USPlabs and GNC had the right to appeal the administrative detentions before FDA and argue their case in an informal hearing under the agency's rules. Such a hearing is held within two calendar days after an appeal is filed. The companies also could have fought the court actions filed by the Justice Department.

Instead, they capitulated to FDA's demands.

USPlabs didn't respond to a request for comment for this article. Laura Brophy, a spokeswoman with GNC, said the manufacturer of the productsUSPlabs"was the appropriate party to appeal the FDA's actions."

"The FDA has always had the regulatory power to order a recall of any dietary supplement product or ingredient it declares to be unsafe, but chose not to exercise that power with DMAA products," she said in an email.

Bioterrorism act

It was America's increased vigilance in the wake of the Sept. 11, 2011, terrorist attacks that gave birth to FDA's initial detention powers.

The Public Health Security and Bioterrorism Preparedness and Response Act of 2002 (Bioterrorism Act) amended the FD&C, providing FDA authority to detain food if an "officer or qualified employee" found "credible evidence or information indicating that such article [of food] presents a threat of serious adverse health consequences or death to humans or animals."

The final regulations carrying out FDA's detention authority were adopted in 2004. But FDA never used its powers under the Bioterrorism Act to detain food. Ricardo Carvajal, an attorney with Hyman, Phelps & McNamara in Washington, D.C. and former associate chief counsel in FDA's Office of Chief Counsel, has attributed FDA's restraint to the more stringent standard that applied to administrative detention "coupled with the fact that foods meeting this standard are typically the subject of Class 1 voluntary recalls or are embargoed by the states".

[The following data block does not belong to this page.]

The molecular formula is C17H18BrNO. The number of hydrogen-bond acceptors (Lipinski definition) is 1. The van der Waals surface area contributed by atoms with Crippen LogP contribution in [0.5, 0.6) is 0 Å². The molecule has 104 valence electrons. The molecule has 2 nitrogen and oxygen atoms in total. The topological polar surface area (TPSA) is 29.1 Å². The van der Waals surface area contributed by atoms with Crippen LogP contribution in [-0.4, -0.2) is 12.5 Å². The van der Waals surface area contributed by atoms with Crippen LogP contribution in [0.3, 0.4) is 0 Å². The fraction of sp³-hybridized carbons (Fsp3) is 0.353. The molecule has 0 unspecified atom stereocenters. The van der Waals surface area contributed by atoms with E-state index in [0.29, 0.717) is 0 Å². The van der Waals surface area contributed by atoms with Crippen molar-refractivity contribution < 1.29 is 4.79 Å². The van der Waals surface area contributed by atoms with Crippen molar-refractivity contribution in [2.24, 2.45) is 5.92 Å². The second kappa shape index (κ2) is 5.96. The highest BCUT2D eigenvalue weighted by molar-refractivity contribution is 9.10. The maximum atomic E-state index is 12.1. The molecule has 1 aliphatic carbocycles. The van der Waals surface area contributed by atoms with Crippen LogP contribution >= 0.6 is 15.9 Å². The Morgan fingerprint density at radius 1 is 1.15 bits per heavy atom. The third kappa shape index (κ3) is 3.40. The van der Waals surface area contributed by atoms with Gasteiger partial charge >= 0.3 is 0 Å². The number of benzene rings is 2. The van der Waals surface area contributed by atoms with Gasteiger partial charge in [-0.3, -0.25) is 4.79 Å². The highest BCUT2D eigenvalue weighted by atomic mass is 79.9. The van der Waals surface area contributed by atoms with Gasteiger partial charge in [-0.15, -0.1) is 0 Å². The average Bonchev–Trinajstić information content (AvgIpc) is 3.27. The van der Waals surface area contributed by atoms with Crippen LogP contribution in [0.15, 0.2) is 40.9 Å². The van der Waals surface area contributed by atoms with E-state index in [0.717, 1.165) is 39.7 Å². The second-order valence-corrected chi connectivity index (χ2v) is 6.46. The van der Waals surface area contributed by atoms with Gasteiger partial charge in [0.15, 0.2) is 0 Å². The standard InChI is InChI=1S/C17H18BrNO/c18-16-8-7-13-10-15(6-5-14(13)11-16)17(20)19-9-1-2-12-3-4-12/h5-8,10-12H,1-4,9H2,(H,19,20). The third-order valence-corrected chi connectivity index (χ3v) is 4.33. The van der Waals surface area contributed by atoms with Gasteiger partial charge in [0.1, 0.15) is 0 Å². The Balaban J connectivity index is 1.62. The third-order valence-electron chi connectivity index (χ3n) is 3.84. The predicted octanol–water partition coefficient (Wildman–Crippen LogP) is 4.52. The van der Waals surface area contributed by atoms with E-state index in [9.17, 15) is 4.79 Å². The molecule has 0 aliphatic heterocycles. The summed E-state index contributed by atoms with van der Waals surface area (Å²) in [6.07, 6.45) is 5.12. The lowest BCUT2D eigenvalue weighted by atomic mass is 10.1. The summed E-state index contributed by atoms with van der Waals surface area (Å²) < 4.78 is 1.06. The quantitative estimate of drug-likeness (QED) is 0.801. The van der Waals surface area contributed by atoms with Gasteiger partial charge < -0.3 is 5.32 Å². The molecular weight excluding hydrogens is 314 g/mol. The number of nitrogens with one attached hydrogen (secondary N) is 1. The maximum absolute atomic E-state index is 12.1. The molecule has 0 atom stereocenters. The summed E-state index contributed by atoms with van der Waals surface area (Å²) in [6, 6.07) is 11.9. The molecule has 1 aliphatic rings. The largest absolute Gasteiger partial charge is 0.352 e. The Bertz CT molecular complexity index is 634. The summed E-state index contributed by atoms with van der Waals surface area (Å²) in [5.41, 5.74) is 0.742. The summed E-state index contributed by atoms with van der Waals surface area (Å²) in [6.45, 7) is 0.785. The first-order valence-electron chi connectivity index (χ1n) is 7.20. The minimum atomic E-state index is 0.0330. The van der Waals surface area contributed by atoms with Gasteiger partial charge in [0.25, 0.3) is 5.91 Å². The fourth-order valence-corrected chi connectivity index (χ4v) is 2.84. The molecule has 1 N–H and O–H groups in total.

FDA's interim final rule under FSMA's new criteria took effect on July 3, 2011. (The final rule was announced earlier this year; it made no changes to the previous version).

In the rule, the agency has acknowledged it is more likely to detain food "where the use of, or exposure to, a violative product may cause temporary or medically reversible adverse health consequences or where the probability of serious adverse health consequences is remote."

Voluntary destruction

On July 23, in the U.S. District Court for the Western District of Pennsylvania, prosecutors moved to dismiss the case that sought disposal of USPlabs' dietary supplements in GNC's Leetsdale, Penn., warehouse.

After the complaint had been filed, GNC reached out to FDA and offered to destroy the products, Assistant U.S. Attorney David Lew wrote in the notice of voluntary dismissal. An FDA representative was present when the products were destroyed on July 9-10, he said.

Only a few weeks after the dismissal notice was filed, the Department of Defense released a report that concluded DMAA did not cause the deaths of four soldiers.

"It was the opinion of the AFMES [Armed Forces Medical Examiner Service] that DMAA did not play a significant role in the deaths of these four Service members," the report, which constituted the findings of a safety review panel convened by the military, stated.

The panel found use of supplements containing DMAA "appears to convey low risk of serious harm for most healthy Service-members at the doses recommended by the manufacturer." Still, the deaths and other adverse events such as seizure and stroke associated with service members' use of the stimulant "suggest that some individuals may be predisposed to severe health consequences after using DMAA," the report stated.

GNC believes its position in defense of DMAA has been vindicated.

"We are delighted that a nearly two-year review by the military of DMAA products validated what we already knew; namely, that products containing DMAA do not cause adverse medical events," Brophy, the GNC spokeswoman said. "This is a perfect example of how unjustified criticism of dietary supplements is simply not supported by sound science."

But Daniel Fabricant, Ph.D., director of FDA's Division of Dietary Supplement Programs, has characterized the destruction of the supplements containing DMAA as a "victory for consumers".

"FDA has received reports of more than 100 illnesses associated with products containing DMAA, including six deaths," he wrote in a blog July 30.

About the Author(s)

Josh Long

Associate editorial director, Natural Products Insider, Informa Markets Health and Nutrition

Josh Long has been a journalist since 1997, holds a J.D. from the University of Wyoming College of Law, and was admitted to practice law in Colorado in 2008. Josh is the legal and regulatory editor with Informa's Health and Nutrition Network, specializing on matters related to Natural Products Insider. Ping him with story ideas at [email protected].